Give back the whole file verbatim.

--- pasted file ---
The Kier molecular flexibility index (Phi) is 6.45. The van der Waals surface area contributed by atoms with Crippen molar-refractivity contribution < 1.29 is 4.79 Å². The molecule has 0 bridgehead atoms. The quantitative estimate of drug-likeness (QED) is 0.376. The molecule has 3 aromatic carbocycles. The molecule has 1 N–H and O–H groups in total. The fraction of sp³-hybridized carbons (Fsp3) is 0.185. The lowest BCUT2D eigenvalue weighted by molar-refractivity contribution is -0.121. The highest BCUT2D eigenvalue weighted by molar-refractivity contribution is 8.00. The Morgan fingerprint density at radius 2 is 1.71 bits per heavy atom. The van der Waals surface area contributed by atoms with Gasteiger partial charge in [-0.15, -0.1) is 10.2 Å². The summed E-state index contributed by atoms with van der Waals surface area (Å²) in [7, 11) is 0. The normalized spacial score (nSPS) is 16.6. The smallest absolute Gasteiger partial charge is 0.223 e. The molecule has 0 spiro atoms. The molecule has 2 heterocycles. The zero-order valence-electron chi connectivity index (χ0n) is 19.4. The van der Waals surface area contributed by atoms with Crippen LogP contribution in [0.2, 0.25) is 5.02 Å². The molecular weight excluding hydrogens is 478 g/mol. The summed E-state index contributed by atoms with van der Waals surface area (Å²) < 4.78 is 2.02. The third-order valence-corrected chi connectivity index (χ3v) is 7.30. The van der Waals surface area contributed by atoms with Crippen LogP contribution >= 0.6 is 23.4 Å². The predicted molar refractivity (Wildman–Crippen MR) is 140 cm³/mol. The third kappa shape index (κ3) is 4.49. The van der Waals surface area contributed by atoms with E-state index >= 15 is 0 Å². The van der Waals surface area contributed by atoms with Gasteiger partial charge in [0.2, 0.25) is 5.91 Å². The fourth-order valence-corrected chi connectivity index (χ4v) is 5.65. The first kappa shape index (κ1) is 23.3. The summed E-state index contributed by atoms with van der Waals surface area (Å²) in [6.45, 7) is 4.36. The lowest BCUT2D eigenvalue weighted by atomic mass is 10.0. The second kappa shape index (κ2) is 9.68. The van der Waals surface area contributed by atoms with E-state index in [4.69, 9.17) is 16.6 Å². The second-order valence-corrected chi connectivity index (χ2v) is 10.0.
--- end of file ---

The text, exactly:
The Kier molecular flexibility index (Phi) is 6.45. The van der Waals surface area contributed by atoms with Crippen molar-refractivity contribution < 1.29 is 4.79 Å². The molecule has 0 bridgehead atoms. The quantitative estimate of drug-likeness (QED) is 0.376. The molecule has 3 aromatic carbocycles. The molecule has 1 N–H and O–H groups in total. The fraction of sp³-hybridized carbons (Fsp3) is 0.185. The lowest BCUT2D eigenvalue weighted by molar-refractivity contribution is -0.121. The highest BCUT2D eigenvalue weighted by molar-refractivity contribution is 8.00. The Morgan fingerprint density at radius 2 is 1.71 bits per heavy atom. The van der Waals surface area contributed by atoms with Gasteiger partial charge in [-0.15, -0.1) is 10.2 Å². The summed E-state index contributed by atoms with van der Waals surface area (Å²) in [7, 11) is 0. The normalized spacial score (nSPS) is 16.6. The smallest absolute Gasteiger partial charge is 0.223 e. The molecule has 0 spiro atoms. The molecule has 2 heterocycles. The zero-order valence-electron chi connectivity index (χ0n) is 19.4. The van der Waals surface area contributed by atoms with Crippen LogP contribution in [0.2, 0.25) is 5.02 Å². The molecular weight excluding hydrogens is 478 g/mol. The summed E-state index contributed by atoms with van der Waals surface area (Å²) < 4.78 is 2.02. The third-order valence-corrected chi connectivity index (χ3v) is 7.30. The van der Waals surface area contributed by atoms with Crippen LogP contribution >= 0.6 is 23.4 Å². The predicted molar refractivity (Wildman–Crippen MR) is 140 cm³/mol. The third kappa shape index (κ3) is 4.49. The van der Waals surface area contributed by atoms with E-state index >= 15 is 0 Å². The van der Waals surface area contributed by atoms with Gasteiger partial charge in [0.2, 0.25) is 5.91 Å². The fourth-order valence-corrected chi connectivity index (χ4v) is 5.65. The first kappa shape index (κ1) is 23.3. The summed E-state index contributed by atoms with van der Waals surface area (Å²) in [6.45, 7) is 4.36. The lowest BCUT2D eigenvalue weighted by atomic mass is 10.0. The second kappa shape index (κ2) is 9.68. The van der Waals surface area contributed by atoms with E-state index in [4.69, 9.17) is 16.6 Å². The second-order valence-corrected chi connectivity index (χ2v) is 10.0.